8 years ago

Volume 21 Issue 2 - October 2015

Vol 21 No 2 is now available for your viewing pleasure, and it's a bumper crop, right at the harvest moon. First ever Canadian opera on the Four Seasons Centre main stage gets double coverage with Wende Bartley interviewing Pyramus and Thisbe composer Barbara Monk Feldman and Chris Hoile connecting with director Christopher Alden; Paul Ennis digs into the musical mind of pianist Benjamin Grosvenor, and pianist Eve Egoyan is "On the Record" in conversation with publisher David Perlman ahead of the Oct release concert for her tenth recording. And at the heart of it all the 16th edition of our annual BLUE PAGES directory of presenters profile the season now well and truly under way.

ERIN RILEY On the Record

ERIN RILEY On the Record A Ground From Which A Lot Springs Forth DAVID PERLMAN As things turn out, Eve Egoyan’s latest recording, Thought and Desire (Earwitness Editions EE2015,, is reviewed elsewhere in this issue, so I will dwell less on the specifics of it in this story than I otherwise might. But with post-production on the disc, minimal as it was, only recently wrapped when Egoyan and I chatted last May, it was very much in mind, so perhaps unavoidably, our conversation started there. “It’s interesting when you hear a disc in its entirety how satisfying that is, because before then it’s only imagined. It’s a very important disc for me. Beyond that it’s by one composer [Linda Catlin Smith] who is a woman, which is important to me, it’s just gorgeous. And it was recorded at the Banff Centre which is my first time recording there and it was an exquisite experience ... between the location and the pianos and the people we were working with ... just the focus of time there. So the clarity, the fluidity of the experience – everything just fell into place and I think you can hear that ease in the sound of the recording because we were all very happy there.” The fact that Catlin Smith was there for the whole session was pivotal. “We received a Canada Council grant and decided that it was actually quite cost effective to go there and be there and do it very quickly,” Egoyan says, “because they offered everything. Also because of the kind of music that it is. We decided from the start that it wouldn’t be heavily edited, that it needn’t be, so, you know, it’s full takes with the occasional insert. We actually walked away from four or five days basically with a complete master. So we recorded it and edited it within the time we were there, which was so wonderful; because often, you know, with things you have recorded you sit with them for months.” Egoyan’s musical relationship with Catlin Smith goes back a long way. “Actually my very first disc and my very first commission was a work by Linda. We have had this relationship working together for a very long time and we’ve also released a disc of a work by her for cello and piano, Ballade. I know her; I love how she writes for the piano; and I wanted to document, as a disc, her piano music.” Egoyan’s pleasure at the two Steinways available for the project at Banff is palpable. “I was using their more recent Steinway, which was lovely for the quality of sound for Linda’s music. I’ve actually been very lucky with pianos recently. I’ve just come back from a tour where I have had two Faziolis and two Steinways.” An embarrassment of riches? I offer. “Totally,” she replies. “In Regina it was the best Fazioli ever. It was really lovely. Now, with tours, I’m treated very well, I even get the better pianos.” It wan’t always that way for a practitioner of new music on tour. “It used to be that when people knew I was playing new music I was not given the better piano, because the assumption was that I would be abusing the piano, going inside the piano and detuning it.” Thought and Desire involves Egoyan’s own Earwitness label, as many of her ten solo recordings have done. But this one is not a completely solo venture. “This one actually is a mixture,” she says. “It’s a double release with a European label [World Edition (Germany)]. I’ve done this before and this seems to be the best way. I mean, for me to be actually on a label means....” She pauses for the right words. “Well, it’s almost like labels don’t have a lot of money to put towards the release of your disc, so it’s as though they take on a ton, and then they benefit if a disc does well. And I am not sure where the artist benefits, if the disc is not reviewed, or whatever. At this point in my career I don’t feel as though I need to be part of ... I don’t – I never did actually – understand the function of a label unless they go behind a disc, and very few labels will actually go behind a contemporary disc. For them it’s like the curator of an art gallery who takes on a ton of artists and is ok if, you know, they sell one show a lot. So that’s how I see it.” This is not sour grapes. Egoyan knows whereof she speaks. “I was on CBC Records; I was on Mode Records; I was on Artifact (my first label). And Centrediscs for three, the Ann Southam discs. Of course, if you do go with a label there are expenses that the artist doesn’t have to assume; [but] if sales go well, their cut is huge. So, for example, if this disc does get a great review then I would benefit. And you know, as an independent artist who makes a living through bits and pieces, that’s important to me; and so rather than getting 50 percent ... I’ll have distribution through a distributor, options for retail sales, as opposed 8 | Oct 1 - Nov 7, 2015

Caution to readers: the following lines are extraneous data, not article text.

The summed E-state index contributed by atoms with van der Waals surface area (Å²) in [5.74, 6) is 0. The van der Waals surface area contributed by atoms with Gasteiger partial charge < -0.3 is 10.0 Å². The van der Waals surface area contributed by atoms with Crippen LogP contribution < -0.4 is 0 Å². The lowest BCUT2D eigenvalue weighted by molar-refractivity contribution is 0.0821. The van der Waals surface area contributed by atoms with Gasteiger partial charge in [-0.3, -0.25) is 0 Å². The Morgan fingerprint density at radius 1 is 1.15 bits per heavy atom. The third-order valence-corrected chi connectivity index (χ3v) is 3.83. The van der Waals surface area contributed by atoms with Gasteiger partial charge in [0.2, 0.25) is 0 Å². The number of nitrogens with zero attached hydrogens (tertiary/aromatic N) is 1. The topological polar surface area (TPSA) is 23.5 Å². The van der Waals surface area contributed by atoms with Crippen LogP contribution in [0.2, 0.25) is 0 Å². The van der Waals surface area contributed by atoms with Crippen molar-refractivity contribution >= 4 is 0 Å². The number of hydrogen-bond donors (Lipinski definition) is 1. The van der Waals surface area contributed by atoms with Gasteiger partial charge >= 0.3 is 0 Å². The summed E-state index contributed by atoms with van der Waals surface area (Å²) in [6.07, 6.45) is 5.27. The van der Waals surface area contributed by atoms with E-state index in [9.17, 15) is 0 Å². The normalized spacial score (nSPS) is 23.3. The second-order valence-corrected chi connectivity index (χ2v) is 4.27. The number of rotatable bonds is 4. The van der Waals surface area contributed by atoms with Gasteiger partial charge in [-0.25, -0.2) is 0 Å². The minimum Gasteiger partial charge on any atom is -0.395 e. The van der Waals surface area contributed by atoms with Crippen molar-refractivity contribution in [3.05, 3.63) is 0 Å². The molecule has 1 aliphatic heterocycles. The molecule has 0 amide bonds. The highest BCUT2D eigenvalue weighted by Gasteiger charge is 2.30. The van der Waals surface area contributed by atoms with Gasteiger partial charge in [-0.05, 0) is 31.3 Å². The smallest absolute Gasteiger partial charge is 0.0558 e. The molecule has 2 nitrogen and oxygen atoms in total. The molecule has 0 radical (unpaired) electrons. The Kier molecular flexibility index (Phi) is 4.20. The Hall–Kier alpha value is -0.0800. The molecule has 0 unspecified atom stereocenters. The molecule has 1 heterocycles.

GREAT CHAMBER MUSIC... DOWNTOWN Eve Egoyan to digital and show sales.” It’s like a small business, she concludes. “I think contemporary music is, for most, a small business.” Fifty people in 100 towns, not 5,000 in one arena, I say. “It’s a poetic world,” she says. “A world of poetry, and I don’t belittle it. It’s very important, and how it resonates with other art forms. My dialogue with other artists and art forms through what I produce is very important to me. It’s a ground from which a lot springs forth. It really feeds other artists, so if you take away the experimental, the explorative ...” The thought tails off into silence. Egoyan’s connection to The WholeNote goes back to the early days of this publication and I remind her that back then she was carrying more works in the standard symphonic repertoire in her portfolio. I ask if she still does. “Not really,” she replies. “Although I probably should. I realize that I went from mixed recitals to only contemporary, to right now, what you are seeing on this disc, one composer. But you know my career has been very very supported through certain levels of Councils, Toronto Arts, Ontario, Canada, which support artists in exploration and in generating and supporting new Canadian works. So I have been very much a product, a happy product, of bringing new continues on page 58 BENJAMIN GROSVENOR Tues. Oct. 13 at 8:00 pm CUARTETO CASALS Thurs. Oct. 22 at 8:00 pm Order online at 416-366-7723 Canadian Heritage Patrimoine canadien Oct 1 - Nov 7, 2015 | 9